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The G41D mutation in the superoxide dismutase 1 gene is associated with slow motor neuron progression and mild cognitive impairment in a Chinese family with amyotrophic lateral sclerosis
  1. Qi Niu1,
  2. Yongxiang Yi2,
  3. Xueping Sun3,
  4. Tiannv Li4,
  5. Bingfeng Zhang1,
  6. Hong Chen1,
  7. Xingxia Wang1,
  8. Qingchen Xu5,
  9. Mingchao Shi1,
  10. Qingwen Jin1
  1. 1 Department of Neurology, The People's Hospital of Jiangsu Province, Nanjing, Jiangsu Province, China
  2. 2 Department of Surgery, The Second Hospital of Nanjing, Nanjing, Jiangsu Province, China
  3. 3 Department of Gynecology and Obstetrics, The People's Hospital of Jiangsu Province, Nanjing, Jiangsu Province, China
  4. 4 Department of Radiology, The People's Hospital of Jiangsu Province, Nanjing, Jiangsu Province, China
  5. 5 Department of Neurology, Nanjing First Hospital, Nanjing, Jiangsu Province, China
  1. Correspondence to Dr Qingwen Jin, Department of Neurology, The People's Hospital of Jiangsu Province, 300 Guanzhou Road, Nanjing, Jiangsu Province 210029, China; qingwen_jin{at}126.com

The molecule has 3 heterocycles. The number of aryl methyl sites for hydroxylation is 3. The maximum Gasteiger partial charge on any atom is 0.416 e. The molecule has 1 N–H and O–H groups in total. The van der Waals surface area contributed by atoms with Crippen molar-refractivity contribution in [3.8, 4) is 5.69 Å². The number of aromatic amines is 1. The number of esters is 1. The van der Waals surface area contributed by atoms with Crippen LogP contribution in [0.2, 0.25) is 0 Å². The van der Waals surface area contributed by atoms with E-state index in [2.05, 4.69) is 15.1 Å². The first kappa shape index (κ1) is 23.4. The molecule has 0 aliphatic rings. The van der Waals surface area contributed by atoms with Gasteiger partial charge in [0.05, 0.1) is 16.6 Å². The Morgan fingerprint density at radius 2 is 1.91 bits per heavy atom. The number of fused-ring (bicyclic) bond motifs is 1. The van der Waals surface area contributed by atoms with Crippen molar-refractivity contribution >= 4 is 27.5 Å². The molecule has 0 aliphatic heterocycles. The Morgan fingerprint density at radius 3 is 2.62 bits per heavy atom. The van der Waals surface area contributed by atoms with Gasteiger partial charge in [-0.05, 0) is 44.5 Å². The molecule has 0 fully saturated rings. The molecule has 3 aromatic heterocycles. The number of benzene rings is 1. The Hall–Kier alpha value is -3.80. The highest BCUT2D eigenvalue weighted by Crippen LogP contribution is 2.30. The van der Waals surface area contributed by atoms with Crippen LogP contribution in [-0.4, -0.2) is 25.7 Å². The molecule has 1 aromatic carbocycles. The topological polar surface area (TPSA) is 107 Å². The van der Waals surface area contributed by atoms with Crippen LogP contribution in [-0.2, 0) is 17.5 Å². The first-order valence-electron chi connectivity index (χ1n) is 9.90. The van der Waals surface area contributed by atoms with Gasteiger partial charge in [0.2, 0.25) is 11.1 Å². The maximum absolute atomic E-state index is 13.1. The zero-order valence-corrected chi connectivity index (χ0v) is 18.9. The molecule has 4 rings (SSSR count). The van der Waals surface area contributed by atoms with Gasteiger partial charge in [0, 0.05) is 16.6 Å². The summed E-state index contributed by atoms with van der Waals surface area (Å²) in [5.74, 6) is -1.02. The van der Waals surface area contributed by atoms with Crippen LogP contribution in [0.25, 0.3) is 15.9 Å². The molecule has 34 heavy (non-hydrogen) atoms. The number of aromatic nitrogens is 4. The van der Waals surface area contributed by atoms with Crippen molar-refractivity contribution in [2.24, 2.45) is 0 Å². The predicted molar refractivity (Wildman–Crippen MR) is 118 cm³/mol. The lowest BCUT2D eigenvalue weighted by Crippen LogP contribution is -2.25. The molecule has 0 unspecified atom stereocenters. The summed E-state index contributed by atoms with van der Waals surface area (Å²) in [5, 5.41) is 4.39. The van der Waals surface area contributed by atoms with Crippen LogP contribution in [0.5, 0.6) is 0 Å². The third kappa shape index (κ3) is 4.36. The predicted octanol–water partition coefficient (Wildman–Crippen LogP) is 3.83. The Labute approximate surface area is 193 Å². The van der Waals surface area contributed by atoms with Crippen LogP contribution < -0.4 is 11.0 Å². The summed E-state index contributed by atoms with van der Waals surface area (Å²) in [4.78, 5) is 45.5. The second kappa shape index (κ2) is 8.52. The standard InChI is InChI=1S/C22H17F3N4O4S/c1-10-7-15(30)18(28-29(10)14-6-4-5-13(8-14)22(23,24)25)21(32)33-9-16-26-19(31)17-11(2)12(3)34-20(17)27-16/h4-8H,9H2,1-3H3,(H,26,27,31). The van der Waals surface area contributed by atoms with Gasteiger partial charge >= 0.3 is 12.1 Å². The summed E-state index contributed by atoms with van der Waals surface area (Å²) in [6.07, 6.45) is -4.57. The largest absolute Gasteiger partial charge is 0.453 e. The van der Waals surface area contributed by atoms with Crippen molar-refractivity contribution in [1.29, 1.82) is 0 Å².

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Most patients with amyotrophic lateral sclerosis (ALS) have mild cognitive impairment.1 A familial ALS (fALS) case carrying a SOD1 missense mutation with non-executive cognitive impairment was reported.2 However, cognitive impairment in fALS remains poorly understood. We report on a Chinese family with a novel SOD1 mutation, G41D, which causes slow progression of motor neuron function loss and cognitive impairment. The research was approved by the Ethics Committee of The People's Hospital of Jiangsu Province. A 62-year-old woman (the proband) was admitted to our department due to a 12-year history of progressive limb weakness and gait impairment. We obtained informed consent for the genetic study from the patient. The proband had muscle weakness in her left upper limb at 50 years of age and subsequently developed muscle weakness in both upper limbs as well as progressive upper motor neuron symptoms in her lower extremities. At 62 years of age, her muscle weakness worsened, with the appearance of atrophy in her upper limbs and diffuse cramps in her lower limbs, including gait abnormalities. She showed dysarthria and dysphonia, and no dysphagia. Neurological examination showed diffuse weakness in the distal arm muscles with less strength than antigravity, and moderate weakness in the proximal arm muscles with strength against resistance. Fasciculation was observed in these muscles. She also exhibited tongue hypotrophy with fasciculation. Additionally, there was pathological hyperreflexia. Cerebrospinal fluid analyses were normal and serum cryoglobulins were absent. MRI scans of the brain and cervical, thoracic and lumber spine were normal. The 18F-fluorodeoxyglucose cerebral positron emission tomography revealed reduced uptake in the left supermarginal gyrus and left frontopolar …

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